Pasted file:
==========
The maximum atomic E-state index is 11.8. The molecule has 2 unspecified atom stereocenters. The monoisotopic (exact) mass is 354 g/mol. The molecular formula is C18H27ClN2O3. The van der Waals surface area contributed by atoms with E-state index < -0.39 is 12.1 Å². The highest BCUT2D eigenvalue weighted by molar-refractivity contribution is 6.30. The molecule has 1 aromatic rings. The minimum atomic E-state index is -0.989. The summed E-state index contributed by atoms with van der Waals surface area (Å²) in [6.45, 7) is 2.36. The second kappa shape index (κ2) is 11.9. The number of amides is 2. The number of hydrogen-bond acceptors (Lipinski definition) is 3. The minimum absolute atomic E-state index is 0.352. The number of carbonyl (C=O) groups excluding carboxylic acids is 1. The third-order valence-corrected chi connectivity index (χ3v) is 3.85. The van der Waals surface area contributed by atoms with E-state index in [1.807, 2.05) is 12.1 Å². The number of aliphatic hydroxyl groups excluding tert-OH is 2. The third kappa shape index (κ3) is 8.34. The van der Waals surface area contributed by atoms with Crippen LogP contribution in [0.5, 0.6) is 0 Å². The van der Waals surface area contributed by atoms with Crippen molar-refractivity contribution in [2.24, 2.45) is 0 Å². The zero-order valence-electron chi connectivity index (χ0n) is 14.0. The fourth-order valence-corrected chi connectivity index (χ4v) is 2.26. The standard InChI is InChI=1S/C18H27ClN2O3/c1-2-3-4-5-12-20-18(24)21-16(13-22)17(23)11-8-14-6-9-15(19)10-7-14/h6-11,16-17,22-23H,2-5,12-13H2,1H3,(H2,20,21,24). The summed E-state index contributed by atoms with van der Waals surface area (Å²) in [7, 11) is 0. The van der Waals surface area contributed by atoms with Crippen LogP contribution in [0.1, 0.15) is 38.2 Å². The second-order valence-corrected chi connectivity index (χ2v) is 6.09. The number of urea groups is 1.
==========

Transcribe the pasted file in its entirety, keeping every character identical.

The maximum atomic E-state index is 11.8. The molecule has 2 unspecified atom stereocenters. The monoisotopic (exact) mass is 354 g/mol. The molecular formula is C18H27ClN2O3. The van der Waals surface area contributed by atoms with E-state index < -0.39 is 12.1 Å². The highest BCUT2D eigenvalue weighted by molar-refractivity contribution is 6.30. The molecule has 1 aromatic rings. The minimum atomic E-state index is -0.989. The summed E-state index contributed by atoms with van der Waals surface area (Å²) in [6.45, 7) is 2.36. The second kappa shape index (κ2) is 11.9. The number of amides is 2. The number of hydrogen-bond acceptors (Lipinski definition) is 3. The minimum absolute atomic E-state index is 0.352. The number of carbonyl (C=O) groups excluding carboxylic acids is 1. The third-order valence-corrected chi connectivity index (χ3v) is 3.85. The van der Waals surface area contributed by atoms with E-state index in [1.807, 2.05) is 12.1 Å². The number of aliphatic hydroxyl groups excluding tert-OH is 2. The third kappa shape index (κ3) is 8.34. The van der Waals surface area contributed by atoms with Crippen LogP contribution in [0.5, 0.6) is 0 Å². The van der Waals surface area contributed by atoms with Crippen molar-refractivity contribution in [2.24, 2.45) is 0 Å². The zero-order valence-electron chi connectivity index (χ0n) is 14.0. The fourth-order valence-corrected chi connectivity index (χ4v) is 2.26. The standard InChI is InChI=1S/C18H27ClN2O3/c1-2-3-4-5-12-20-18(24)21-16(13-22)17(23)11-8-14-6-9-15(19)10-7-14/h6-11,16-17,22-23H,2-5,12-13H2,1H3,(H2,20,21,24). The summed E-state index contributed by atoms with van der Waals surface area (Å²) in [7, 11) is 0. The van der Waals surface area contributed by atoms with Crippen LogP contribution in [0.1, 0.15) is 38.2 Å². The second-order valence-corrected chi connectivity index (χ2v) is 6.09. The number of urea groups is 1.